A little like spellcasting, in that you scatter something you can't see over the growth medium,
and then it works sometimes or it doesn't depending on mysterious variables.
To start with, find a fertile frond of the species you want to propagate. Fertile means that the sori on the back of the frond are ripe.[image] Ripe usually means srongly colored, but which color depends on the species. With woodferns it is black, in Polypody orange-brown. If you look with a lens you should see that some sporangia have opened, but many have not. Pick the frond, or at least some of the fertile pinnae. Press it between pieces of clean paper (e.g. generic printer paper) for a few days with the spore side down, say inside a large book, with some weight on it, say a large book. Later open the press and carefully remove the frond. If you were successful you should see a delicate image of the frond laid out in spores.
Prepare the growth medium, maybe beforehand. I use a half inch layer of finely sifted compost in a pie plate. Some growers sow directly onto a small flower pot. Some sow onto an inorganic substrate. The growth medium should be sterilized by e.g. a few minutes in a microwave. It should also be moist.
Carefully pick up the paper with the spores, and hold it vertical to allow any chaff to slide off. Then hold it spore-side-down over the prepared medium and tap or snap top of paper to realease spores. Don't scatter them too densely. Immediately cover the growth medium, perhaps with plastic wrap, and put inside a ziplock plastic bag. If using a small flowerpot you can cover the top and just put the base in a dish which you keep watered.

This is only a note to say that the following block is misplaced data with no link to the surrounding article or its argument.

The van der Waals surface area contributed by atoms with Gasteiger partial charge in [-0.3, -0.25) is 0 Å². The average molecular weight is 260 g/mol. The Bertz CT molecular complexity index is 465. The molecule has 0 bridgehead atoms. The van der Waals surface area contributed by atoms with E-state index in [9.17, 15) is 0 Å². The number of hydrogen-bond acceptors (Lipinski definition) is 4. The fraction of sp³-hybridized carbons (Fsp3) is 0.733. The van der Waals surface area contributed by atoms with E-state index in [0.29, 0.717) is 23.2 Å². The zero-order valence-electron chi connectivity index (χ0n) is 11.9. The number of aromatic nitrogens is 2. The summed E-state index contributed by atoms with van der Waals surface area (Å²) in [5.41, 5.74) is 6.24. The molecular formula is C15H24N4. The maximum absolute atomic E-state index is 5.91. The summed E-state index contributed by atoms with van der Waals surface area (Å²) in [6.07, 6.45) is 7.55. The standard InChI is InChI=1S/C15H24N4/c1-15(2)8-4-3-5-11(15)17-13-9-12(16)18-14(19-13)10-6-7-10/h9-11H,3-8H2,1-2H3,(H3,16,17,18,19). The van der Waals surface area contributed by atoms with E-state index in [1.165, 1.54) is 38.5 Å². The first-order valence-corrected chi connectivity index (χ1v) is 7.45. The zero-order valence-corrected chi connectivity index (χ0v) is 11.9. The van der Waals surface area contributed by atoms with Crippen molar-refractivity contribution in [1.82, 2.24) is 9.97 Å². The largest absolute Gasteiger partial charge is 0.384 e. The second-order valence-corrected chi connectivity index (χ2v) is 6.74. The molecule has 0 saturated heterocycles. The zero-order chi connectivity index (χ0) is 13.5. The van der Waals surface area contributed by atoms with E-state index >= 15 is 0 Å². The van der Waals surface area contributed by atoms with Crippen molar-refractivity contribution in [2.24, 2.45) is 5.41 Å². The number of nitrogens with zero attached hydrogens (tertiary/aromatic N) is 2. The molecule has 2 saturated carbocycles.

Put the spore covered medium in a warm bright location, but not ever in direct sunlight. Open the seal and spray more water every two weeks.
In a month or four you should get a greenish fuzz covering the growth medium. Continue to mist with water. In another few months you should see individual prothalli, the gametophyte stage of the fern. Some months later you should see the sporophyte stage emerge here and there among the gametophytes. If this does not happen, try misting more heavily, as fertilization requires a film of water for the sperm to swim through. When the sporophytes become dense, or are half an inch tall, transplant them into pots or at least another sealed growth medium. Some say take nickel-sized pieces rather than individual sporelings. Keep covered and moist.
When plants are larger they can be weaned from the high humidity environment. Hardening them is one of the riskiest stages of the entire process. Do it slowly.
If you have performed these steps successfully, you may have 100 baby ferns, perhaps more than you need. Even after the losses from hardening failures, you may have enough to give some away.